Amid efforts to broker a diplomatic solution to the nuclear impasse between the United States and Iran, Prime Minister Benjamin Netanyahu on Thursday morning called for amping up the pressure on the regime in Tehran.
“This is not the time to conduct talks with Iran — this is the time to increase the pressure on Iran,” he declared as he made his way to London for meetings with his British counterpart and a a top US defense official.
On Wednesday, US President Donald Trump did not rule out meeting with Iran’s President Hassan Rouhani in the near future. Asked by reporters at the White House whether he might meet with Rouhani on the sidelines of the United Nations General Assembly, which takes place in New York later this month, Trump responded: “Sure, anything is possible.”
Also on Wednesday, Rouhani announced additional steps away from the 2015 nuclear agreement, vowing to accelerate nuclear activities if Europe fails to provide satisfy Tehran’s demands.
“From Friday, we will witness research and development on different kinds of centrifuges and new centrifuges and also whatever is needed for enriching uranium in an accelerated way,” the president said in an address broadcast on state TV. “All limitations on our Research and Development will be lifted on Friday.”
“This morning we were informed of another violation, more defiance, by Iran, this time in its striving to attain nuclear weapons,” Netanyahu told reporters Thursday as he boarded a Boeing 777 to London. “This joins Iran’s aggressive acts against international shipping and against countries in the region, as well as its efforts to carry out murderous attacks against the State of Israel, efforts that have not ceased.”
During the hastily arranged trip to the British capital, Netanyahu will meet with UK Prime Minister Boris Johnson, who was busy this week handling a revolt within his Conservative party over his controversial plan to leave the European Union by the end of next month.
The UK is one of the signatories to the 2015 Iran nuclear deal and continues to firmly back the agreement, but has recently clashed with the Islamic Republic after it detained a UK-flagged oil tanker in the Strait of Hormuz. British authorities had previously seized a tanker carrying Iranian oil off the coast of Gibraltar.
Netanyahu is also scheduled to meet with US Secretary of Defense Mark Esper, who is currently in London.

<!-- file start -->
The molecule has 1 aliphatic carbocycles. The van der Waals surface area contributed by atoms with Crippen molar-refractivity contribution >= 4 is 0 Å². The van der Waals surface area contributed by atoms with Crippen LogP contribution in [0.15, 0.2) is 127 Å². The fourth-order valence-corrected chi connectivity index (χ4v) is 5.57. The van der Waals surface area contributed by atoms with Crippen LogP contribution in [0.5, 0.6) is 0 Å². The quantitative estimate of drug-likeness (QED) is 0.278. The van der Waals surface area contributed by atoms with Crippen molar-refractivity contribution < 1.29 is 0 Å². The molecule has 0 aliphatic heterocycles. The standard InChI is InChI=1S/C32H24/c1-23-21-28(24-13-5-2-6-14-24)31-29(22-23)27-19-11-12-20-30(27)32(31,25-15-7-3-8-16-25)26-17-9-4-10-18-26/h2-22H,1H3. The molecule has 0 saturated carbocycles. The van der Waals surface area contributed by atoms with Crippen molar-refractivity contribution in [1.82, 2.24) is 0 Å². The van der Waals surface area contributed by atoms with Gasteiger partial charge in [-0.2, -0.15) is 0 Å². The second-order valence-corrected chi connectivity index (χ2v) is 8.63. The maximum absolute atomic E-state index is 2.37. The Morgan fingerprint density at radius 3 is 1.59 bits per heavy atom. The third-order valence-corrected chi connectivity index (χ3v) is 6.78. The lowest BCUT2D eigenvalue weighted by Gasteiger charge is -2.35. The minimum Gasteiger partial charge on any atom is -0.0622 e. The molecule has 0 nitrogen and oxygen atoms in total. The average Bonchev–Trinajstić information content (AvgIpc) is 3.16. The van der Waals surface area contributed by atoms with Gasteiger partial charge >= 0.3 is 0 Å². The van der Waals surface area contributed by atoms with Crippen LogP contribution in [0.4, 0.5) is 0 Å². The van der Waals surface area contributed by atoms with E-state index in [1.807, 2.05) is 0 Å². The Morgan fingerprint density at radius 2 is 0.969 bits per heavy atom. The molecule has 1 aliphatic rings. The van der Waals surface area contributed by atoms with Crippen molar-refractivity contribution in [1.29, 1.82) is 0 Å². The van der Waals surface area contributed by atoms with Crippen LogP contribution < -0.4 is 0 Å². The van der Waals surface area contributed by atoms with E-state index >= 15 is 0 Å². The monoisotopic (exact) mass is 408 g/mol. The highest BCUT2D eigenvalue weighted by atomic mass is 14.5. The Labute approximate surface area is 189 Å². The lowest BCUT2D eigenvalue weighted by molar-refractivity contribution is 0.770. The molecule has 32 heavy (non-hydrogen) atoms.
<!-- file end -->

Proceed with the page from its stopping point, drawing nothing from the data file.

With Esper, who was sworn into office less than two months ago, Netanyahu, who is also defense minister, wants to talk about “Israel’s security needs,” according to the Prime Minister’s Office. The two spoke by telephone on Tuesday night and decided to expand on their conversation in London, Netanyahu’s office said.
Earlier this week, Hebrew media reported that Jerusalem has been discussing with the US administration a grand presidential gesture underlining America’s commitment to Israeli security in the coming days, including a possible statement on the two allies’ intent to enter into a defense pact.
The most likely action, the newspaper said, was a vow by Trump that the US will defend the Jewish state from any potential existential threat, though such a statement would have few practical implications. The proposed declaration has largely been seen as an effort by Trump to boost Netanyahu ahead of the September 17 elections.
Israel Air Force chief Major General Amikam Norkin and IDF Head of Operations Directorate Major General Aharon Haliva are accompanying Netanyahu on the snap visit, which was announced by the Prime Minister’s Office the day before.
The timing of Netanyahu’s trip to London raised some eyebrows among political analysts, given the turmoil currently engulfing the British political system that is sure to take priority over any other matter in 10 Downing Street.
Agencies and Times of Israel staff contributed to this report.
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